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Rise Of The Quaker In England

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OCR Text

The eariy halr of the seventeenth century iö Ëngland was one of the culminatixig opochs in its history. For nearly one .tiunared years a disintegration of society had en going on, kept in check only by stro.n8 bonds of t6pression; at Ia3t the bona were broken, the popular will took a pos.'ve 8naPe and blow af ter blow feil upon e social structure of the old, overthro.'ln8 '" and tearing it away to make plac or the new. The Society of Friends was a natura! outgrowth of thoae times. Taking its rise at the penod of general upheaval and dissolution of existing customs, religious, aocial, and political, holding in its doctrines principies similar to those f ormulated by the leaders of the period, but carrying them to f ar greater extremes, finding no prescribed check upon the free and unlicensed expression of its theories, it reached a bound of radicalism compared to which Puritanism itself was conservative, and which all r.laxspa comhined to ODDOse with an intense animosity that brought a ' deluge of persecution and abuse upon the devoted sect. The Puritans were willing to decapitate a king that stood in the way of the advancement of progress. They did not hesitate to tear down an existing religious institution, but even the most extreme Puritan never advocated sucli measures as the entire abolition of all clergy, the levelling of all classes, whether monarchial or aristocratie, into a universal brotherhood, or the undermining of all laws, whether national or civil, to make place f or a law of brotherly love that alone was to guide all mankind. But tuis virtually was what the new sect demanded. They were religious Nihilists. But, they maintained, man must prepare himself to be a fit agent to govern his own actions. He must depend upon the word of the Lord for gaidance, therefore he must open his heart to receive that word, and in such a way that the trnth shall not be distorted by the lusts of a carnal heart. To so prepare himself he must abjure all the -ïrtira rvP fhia wrtrlrl t.hafc pIka mierht tend to turn his heart toward it, and away from the world to come. He must live upon the aimplest food, and dress in the plainest garments. He must obey none of the mandates of the world, even in the smallest observances, for the ways uf the world were the ways of man, and not of God. Personal cleanliness and chastity must be observed, for, said they, if the outer man is unclean, how can the inner man be othervrise? Only to the man who had followed such a life as these principies pointed out could the word of the Lord come in all its strength and purity; but when it came to such a one it must be obeyed implicitly, no matter to what it directed. This was the doctrine of "inner light." Above all other institutions, the clergy, whether Episcopalian or Presbyterian, was most obnoxious to this sect. .... However, it wa3 not the clergy alone that were thus attacked, but all ofcher existing institutions of the time. Courts of law were entered, and justice such as they believed in demanded for the people. Legislators and those in power received Communications calling upon them to come down from the vanity of their place, and veil their stomachs in humility. Prominent offlcers of the army also were called upon to give up the ways of blood and wickedness, and live in peace with all man' kind. Of course persecution followed,.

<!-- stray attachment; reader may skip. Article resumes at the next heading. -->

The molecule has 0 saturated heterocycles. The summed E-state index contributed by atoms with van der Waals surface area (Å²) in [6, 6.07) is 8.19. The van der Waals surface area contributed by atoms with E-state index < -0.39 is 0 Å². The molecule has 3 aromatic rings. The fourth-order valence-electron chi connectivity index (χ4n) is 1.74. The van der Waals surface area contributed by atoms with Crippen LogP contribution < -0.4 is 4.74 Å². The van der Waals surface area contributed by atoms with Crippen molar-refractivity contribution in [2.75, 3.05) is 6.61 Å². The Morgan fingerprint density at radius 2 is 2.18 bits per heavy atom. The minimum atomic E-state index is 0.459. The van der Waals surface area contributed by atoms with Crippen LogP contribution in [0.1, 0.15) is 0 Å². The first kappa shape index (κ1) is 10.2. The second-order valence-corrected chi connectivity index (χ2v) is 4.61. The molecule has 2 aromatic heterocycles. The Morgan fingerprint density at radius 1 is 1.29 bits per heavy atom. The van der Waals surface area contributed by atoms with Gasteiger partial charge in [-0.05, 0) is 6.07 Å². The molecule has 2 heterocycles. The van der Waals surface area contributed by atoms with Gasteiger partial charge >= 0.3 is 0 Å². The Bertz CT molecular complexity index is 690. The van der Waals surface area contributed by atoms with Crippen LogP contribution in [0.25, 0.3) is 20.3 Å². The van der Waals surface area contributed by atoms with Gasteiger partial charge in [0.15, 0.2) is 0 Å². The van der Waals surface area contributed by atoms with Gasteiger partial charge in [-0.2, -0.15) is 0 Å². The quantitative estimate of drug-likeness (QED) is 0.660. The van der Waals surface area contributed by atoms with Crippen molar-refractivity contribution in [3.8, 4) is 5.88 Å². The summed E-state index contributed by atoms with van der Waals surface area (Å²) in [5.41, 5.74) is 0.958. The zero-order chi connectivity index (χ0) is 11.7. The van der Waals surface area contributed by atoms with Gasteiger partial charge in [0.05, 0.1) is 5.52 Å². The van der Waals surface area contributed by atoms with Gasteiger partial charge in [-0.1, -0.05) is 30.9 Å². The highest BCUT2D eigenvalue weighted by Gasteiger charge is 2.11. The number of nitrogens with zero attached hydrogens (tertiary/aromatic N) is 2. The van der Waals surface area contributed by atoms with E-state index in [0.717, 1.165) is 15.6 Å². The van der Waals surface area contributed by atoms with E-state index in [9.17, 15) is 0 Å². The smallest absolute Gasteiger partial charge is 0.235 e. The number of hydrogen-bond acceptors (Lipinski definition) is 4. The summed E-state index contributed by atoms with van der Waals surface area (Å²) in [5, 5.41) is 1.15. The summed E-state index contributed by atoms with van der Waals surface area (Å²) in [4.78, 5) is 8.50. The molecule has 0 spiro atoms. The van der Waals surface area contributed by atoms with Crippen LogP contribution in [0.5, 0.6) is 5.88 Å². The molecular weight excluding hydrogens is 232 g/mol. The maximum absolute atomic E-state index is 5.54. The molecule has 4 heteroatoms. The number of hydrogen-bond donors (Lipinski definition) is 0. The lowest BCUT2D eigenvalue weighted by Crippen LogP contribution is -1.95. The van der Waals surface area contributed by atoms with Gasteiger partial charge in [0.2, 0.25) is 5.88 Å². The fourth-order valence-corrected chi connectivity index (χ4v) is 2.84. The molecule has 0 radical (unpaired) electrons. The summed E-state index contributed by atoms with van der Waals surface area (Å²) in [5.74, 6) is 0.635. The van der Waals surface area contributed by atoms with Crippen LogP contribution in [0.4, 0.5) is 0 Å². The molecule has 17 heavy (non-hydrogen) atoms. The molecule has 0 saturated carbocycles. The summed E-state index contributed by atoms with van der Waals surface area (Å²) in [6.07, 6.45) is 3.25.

Old News
Ann Arbor Democrat